▪ Dead ahead, a taste bud comes into view.
▪ If the economy is picking up steam, the recovery may be nipped in the bud by renewed Fed tightening.
▪ It was the best way to nip this in the bud.
▪ Guideline 18: Try to nip misbehaviour in the bud.
▪ The objective is to prevent, or at least nip in the bud, unwanted feelings.
▪ John's incipient school problems were nipped in the bud.
▪ Any breach of confidentiality concerning their children is something they have to nip in the bud right now.
▪ Thus, the possibility of social democracy is also neatly nipped in the bud.
budding artist/actor/writer etc
▪ Perhaps she is a budding artist, a future novelist.
nip sth in the bud
▪ If I'd known about their plan I could have nipped it in the bud there and then.
▪ It's important to nip this problem in the bud.
▪ The idea is to nip minor school problems in the bud.
▪ Far better to draw them into the school to nip things in the bud than leave them to ferment discontent.
▪ Guideline 18: Try to nip misbehaviour in the bud.
▪ It was the best way to nip this in the bud.
▪ Everyone looks so brisk in fresh suits of upright postures, so stiff and tense their buds won't open.
▪ Guideline 18: Try to nip misbehaviour in the bud.
▪ How many plants were needed to furnish the buds for the exhibition vase?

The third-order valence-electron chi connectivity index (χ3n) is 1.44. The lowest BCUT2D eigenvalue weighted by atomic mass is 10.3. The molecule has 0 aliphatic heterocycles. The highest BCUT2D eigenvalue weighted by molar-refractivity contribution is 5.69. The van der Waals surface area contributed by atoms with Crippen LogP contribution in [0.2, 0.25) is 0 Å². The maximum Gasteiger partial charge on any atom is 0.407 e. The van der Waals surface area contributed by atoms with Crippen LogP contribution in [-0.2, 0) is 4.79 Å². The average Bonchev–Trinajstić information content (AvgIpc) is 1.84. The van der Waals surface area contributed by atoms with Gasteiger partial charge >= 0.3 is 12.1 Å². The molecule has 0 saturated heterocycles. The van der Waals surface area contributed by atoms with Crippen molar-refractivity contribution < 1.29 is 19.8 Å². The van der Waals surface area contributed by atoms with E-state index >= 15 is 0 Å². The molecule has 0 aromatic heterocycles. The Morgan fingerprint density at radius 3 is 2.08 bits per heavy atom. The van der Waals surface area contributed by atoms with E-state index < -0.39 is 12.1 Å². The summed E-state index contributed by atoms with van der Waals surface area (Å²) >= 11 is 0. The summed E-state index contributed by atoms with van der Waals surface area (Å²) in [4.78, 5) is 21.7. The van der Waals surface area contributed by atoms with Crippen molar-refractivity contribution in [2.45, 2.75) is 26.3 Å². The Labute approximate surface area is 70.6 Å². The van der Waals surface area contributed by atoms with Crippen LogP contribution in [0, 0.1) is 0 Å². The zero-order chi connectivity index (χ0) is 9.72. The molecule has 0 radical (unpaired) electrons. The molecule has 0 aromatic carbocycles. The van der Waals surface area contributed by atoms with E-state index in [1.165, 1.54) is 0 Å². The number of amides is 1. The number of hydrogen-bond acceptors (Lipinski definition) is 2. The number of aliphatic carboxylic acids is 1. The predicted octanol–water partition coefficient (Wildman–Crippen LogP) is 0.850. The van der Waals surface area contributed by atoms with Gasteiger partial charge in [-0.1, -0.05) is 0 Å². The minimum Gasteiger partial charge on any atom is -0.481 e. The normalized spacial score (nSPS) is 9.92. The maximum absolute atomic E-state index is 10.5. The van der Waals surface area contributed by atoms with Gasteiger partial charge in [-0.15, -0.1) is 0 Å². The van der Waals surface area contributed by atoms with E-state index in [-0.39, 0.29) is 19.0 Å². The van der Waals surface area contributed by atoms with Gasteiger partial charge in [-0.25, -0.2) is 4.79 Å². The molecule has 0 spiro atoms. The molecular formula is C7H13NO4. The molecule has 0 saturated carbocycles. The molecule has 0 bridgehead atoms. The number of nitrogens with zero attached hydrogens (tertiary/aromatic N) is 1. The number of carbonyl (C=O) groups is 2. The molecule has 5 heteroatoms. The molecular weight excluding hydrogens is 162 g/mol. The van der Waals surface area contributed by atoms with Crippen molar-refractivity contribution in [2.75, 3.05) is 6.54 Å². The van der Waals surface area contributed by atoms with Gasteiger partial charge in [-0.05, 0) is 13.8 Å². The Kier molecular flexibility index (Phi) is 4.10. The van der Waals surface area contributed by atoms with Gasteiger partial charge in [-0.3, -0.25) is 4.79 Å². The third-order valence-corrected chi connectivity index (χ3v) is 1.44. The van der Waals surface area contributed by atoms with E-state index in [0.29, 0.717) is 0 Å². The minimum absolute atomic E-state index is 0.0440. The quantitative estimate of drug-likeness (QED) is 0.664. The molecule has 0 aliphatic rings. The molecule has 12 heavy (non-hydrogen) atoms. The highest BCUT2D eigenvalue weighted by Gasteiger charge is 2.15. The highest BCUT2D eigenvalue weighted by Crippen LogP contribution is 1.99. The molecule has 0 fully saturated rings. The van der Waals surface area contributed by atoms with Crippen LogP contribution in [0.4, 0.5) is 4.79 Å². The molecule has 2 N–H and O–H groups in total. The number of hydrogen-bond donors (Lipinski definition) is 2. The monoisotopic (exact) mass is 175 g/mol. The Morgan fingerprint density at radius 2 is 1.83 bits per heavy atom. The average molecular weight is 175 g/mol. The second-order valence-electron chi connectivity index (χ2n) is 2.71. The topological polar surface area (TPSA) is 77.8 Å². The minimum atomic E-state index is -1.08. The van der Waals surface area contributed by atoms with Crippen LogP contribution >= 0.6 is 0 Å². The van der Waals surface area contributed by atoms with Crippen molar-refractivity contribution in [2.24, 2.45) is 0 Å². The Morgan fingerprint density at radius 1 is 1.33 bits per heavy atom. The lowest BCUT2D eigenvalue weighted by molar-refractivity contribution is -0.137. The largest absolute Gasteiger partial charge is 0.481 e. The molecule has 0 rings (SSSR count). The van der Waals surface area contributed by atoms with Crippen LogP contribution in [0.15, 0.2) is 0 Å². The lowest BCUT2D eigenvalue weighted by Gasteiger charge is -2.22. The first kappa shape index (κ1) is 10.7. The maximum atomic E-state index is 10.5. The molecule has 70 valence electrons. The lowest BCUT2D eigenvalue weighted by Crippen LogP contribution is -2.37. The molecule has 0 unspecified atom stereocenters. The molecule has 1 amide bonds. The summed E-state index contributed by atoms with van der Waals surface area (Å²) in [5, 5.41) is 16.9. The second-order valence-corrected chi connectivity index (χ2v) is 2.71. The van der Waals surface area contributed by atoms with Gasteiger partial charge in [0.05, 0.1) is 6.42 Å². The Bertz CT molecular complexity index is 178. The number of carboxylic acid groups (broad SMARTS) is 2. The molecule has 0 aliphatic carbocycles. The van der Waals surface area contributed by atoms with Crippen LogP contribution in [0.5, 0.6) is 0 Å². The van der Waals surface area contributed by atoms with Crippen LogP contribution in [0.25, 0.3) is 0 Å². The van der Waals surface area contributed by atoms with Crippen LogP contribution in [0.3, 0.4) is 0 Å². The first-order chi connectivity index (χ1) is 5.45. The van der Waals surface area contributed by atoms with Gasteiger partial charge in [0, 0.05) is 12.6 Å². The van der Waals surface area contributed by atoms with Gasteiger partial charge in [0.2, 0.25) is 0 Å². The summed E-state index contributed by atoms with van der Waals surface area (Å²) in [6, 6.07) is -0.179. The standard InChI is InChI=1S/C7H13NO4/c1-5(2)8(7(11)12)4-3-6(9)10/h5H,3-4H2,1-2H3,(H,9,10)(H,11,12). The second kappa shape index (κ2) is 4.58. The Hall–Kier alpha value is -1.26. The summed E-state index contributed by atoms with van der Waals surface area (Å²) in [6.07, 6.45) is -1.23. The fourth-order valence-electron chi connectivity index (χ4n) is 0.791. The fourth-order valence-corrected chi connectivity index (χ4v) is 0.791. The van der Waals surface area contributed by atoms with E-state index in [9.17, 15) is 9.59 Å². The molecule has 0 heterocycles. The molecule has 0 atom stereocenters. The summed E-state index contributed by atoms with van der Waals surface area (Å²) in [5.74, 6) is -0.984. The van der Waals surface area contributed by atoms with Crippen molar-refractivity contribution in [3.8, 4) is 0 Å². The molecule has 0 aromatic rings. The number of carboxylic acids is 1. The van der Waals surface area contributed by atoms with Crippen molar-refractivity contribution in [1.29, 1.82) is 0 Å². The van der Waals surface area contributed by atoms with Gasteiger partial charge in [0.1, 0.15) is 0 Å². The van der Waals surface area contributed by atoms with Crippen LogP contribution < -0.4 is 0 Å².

▪ Isaak draws no more attention than his anonymous buds.
▪ They went to wherever there were cut-down branches, nibbling off the buds.
▪ This will promote growth in the buds below your pinch.
▪ Use a cotton bud to blend the colours together, so there are no hard lines.
▪ With the Prozac I still get the same feeling but it kind of nips it in the bud.
budding artist/actor/writer etc
▪ Perhaps she is a budding artist, a future novelist.
▪ Its bright yellow pendulous boughs have begun to bud, and its contours give evidence of a healthy plant.
The Collaborative International Dictionary

Bud \Bud\, v. t. To graft, as a plant with another or into another, by inserting a bud from the one into an opening in the bark of the other, in order to raise, upon the budded stock, fruit different from that which it would naturally bear.

The apricot and the nectarine may be, and usually are, budded upon the peach; the plum and the peach are budded on each other.
--Farm. Dict.


Bud \Bud\ (b[u^]d), n. [OE. budde; cf. D. bot, G. butze, butz, the core of a fruit, bud, LG. butte in hagebutte, hainbutte, a hip of the dog-rose, or OF. boton, F. bouton, bud, button, OF. boter to bud, push; all akin to E. beat. See Button.]